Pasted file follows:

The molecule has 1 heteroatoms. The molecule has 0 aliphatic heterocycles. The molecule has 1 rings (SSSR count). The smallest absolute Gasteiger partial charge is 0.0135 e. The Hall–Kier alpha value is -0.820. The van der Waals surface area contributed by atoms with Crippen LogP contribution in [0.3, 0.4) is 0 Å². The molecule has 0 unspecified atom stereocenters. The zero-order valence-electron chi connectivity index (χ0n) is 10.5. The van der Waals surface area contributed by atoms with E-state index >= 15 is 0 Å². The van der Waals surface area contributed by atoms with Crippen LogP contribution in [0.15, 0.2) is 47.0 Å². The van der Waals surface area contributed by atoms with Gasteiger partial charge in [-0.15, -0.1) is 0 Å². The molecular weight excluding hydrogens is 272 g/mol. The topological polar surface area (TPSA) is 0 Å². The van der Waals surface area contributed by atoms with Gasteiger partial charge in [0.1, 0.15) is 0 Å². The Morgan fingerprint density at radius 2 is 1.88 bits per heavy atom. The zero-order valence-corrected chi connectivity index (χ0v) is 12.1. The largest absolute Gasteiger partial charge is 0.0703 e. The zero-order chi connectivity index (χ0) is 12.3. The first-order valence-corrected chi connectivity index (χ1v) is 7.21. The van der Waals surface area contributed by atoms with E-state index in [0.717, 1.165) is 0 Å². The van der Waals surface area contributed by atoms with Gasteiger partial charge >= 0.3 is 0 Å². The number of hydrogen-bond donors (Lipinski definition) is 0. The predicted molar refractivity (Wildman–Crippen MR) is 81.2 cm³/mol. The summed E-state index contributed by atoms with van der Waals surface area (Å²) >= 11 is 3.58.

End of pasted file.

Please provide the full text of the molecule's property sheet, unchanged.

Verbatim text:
The molecule has 1 heteroatoms. The molecule has 0 aliphatic heterocycles. The molecule has 1 rings (SSSR count). The smallest absolute Gasteiger partial charge is 0.0135 e. The Hall–Kier alpha value is -0.820. The van der Waals surface area contributed by atoms with Crippen LogP contribution in [0.3, 0.4) is 0 Å². The molecule has 0 unspecified atom stereocenters. The zero-order valence-electron chi connectivity index (χ0n) is 10.5. The van der Waals surface area contributed by atoms with E-state index >= 15 is 0 Å². The van der Waals surface area contributed by atoms with Crippen LogP contribution in [0.15, 0.2) is 47.0 Å². The van der Waals surface area contributed by atoms with Gasteiger partial charge in [-0.15, -0.1) is 0 Å². The molecular weight excluding hydrogens is 272 g/mol. The topological polar surface area (TPSA) is 0 Å². The van der Waals surface area contributed by atoms with Gasteiger partial charge in [0.1, 0.15) is 0 Å². The Morgan fingerprint density at radius 2 is 1.88 bits per heavy atom. The zero-order valence-corrected chi connectivity index (χ0v) is 12.1. The largest absolute Gasteiger partial charge is 0.0703 e. The zero-order chi connectivity index (χ0) is 12.3. The first-order valence-corrected chi connectivity index (χ1v) is 7.21. The van der Waals surface area contributed by atoms with E-state index in [0.717, 1.165) is 0 Å². The van der Waals surface area contributed by atoms with Gasteiger partial charge >= 0.3 is 0 Å². The number of hydrogen-bond donors (Lipinski definition) is 0. The predicted molar refractivity (Wildman–Crippen MR) is 81.2 cm³/mol. The summed E-state index contributed by atoms with van der Waals surface area (Å²) >= 11 is 3.58.